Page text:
Behavioural economics and retirement savings
Keywords:KiwiSaver, Behavioural economics, retirement savings, defaults, behavioural biases
More than a decade after the inception of the KiwiSaver scheme, 431,779 members remain in the default conservative fund into which they were automatically enrolled. These default members are in funds not consciously chosen and which may not be the most financially appropriate for them. A number of common human behavioural biases have likely contributed to why so many default members remain in the default funds. Although the fees charged by default funds are among the lowest in the market, such funds offer substantially lower returns than more growth-oriented funds. These lower returns are likely to lead to a significant shortfall in retirement savings and retirement standards of living for default members. This article summarises the main findings of a research project into these issues and presents policy options and recommendations.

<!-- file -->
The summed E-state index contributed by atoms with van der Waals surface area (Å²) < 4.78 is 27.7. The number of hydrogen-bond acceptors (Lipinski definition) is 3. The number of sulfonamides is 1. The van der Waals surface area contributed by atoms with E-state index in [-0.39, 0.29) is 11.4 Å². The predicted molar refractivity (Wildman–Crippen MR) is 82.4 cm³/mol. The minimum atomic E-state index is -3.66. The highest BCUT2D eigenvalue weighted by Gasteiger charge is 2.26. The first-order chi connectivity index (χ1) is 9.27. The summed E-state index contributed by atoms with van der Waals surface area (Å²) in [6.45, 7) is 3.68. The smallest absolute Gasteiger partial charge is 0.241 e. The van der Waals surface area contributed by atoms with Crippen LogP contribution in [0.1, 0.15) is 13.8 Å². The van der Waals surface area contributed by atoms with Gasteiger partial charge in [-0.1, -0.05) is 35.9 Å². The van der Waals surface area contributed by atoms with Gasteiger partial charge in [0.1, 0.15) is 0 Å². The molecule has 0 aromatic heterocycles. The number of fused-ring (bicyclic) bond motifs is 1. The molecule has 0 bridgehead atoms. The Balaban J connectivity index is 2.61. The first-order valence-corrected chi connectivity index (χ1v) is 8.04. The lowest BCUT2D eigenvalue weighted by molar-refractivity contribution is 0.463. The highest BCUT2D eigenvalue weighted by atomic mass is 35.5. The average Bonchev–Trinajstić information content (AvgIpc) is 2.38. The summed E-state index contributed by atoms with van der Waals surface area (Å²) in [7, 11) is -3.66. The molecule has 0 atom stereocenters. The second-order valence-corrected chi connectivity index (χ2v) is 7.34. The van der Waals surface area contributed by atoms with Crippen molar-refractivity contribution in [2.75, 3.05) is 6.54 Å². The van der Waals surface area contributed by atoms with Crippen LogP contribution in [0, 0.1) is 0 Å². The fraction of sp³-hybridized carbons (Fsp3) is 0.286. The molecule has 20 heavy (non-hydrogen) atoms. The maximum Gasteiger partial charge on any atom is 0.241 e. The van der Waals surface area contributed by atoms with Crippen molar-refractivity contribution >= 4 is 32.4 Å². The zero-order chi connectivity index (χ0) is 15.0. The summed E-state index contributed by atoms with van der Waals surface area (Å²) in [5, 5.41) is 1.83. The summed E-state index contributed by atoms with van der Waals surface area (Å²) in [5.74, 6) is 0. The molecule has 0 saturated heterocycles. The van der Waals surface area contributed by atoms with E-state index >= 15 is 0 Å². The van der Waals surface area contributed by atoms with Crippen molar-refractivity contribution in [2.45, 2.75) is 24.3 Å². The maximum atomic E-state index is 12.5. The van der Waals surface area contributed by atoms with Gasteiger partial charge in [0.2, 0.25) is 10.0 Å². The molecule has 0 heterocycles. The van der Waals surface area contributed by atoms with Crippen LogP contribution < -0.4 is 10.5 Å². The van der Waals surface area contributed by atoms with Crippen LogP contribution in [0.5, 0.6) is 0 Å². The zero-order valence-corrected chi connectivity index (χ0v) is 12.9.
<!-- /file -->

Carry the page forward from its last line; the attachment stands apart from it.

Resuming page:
Permission: In the interest of promoting debate and wider dissemination, the IGPS encourages use of all or part of the articles appearing in PQ, where there is no element of commercial gain. Appropriate acknowledgement of both author and source should be made in all cases. The IGPS retains copyright. Please direct requests for permission to reprint articles from this publication to firstname.lastname@example.org.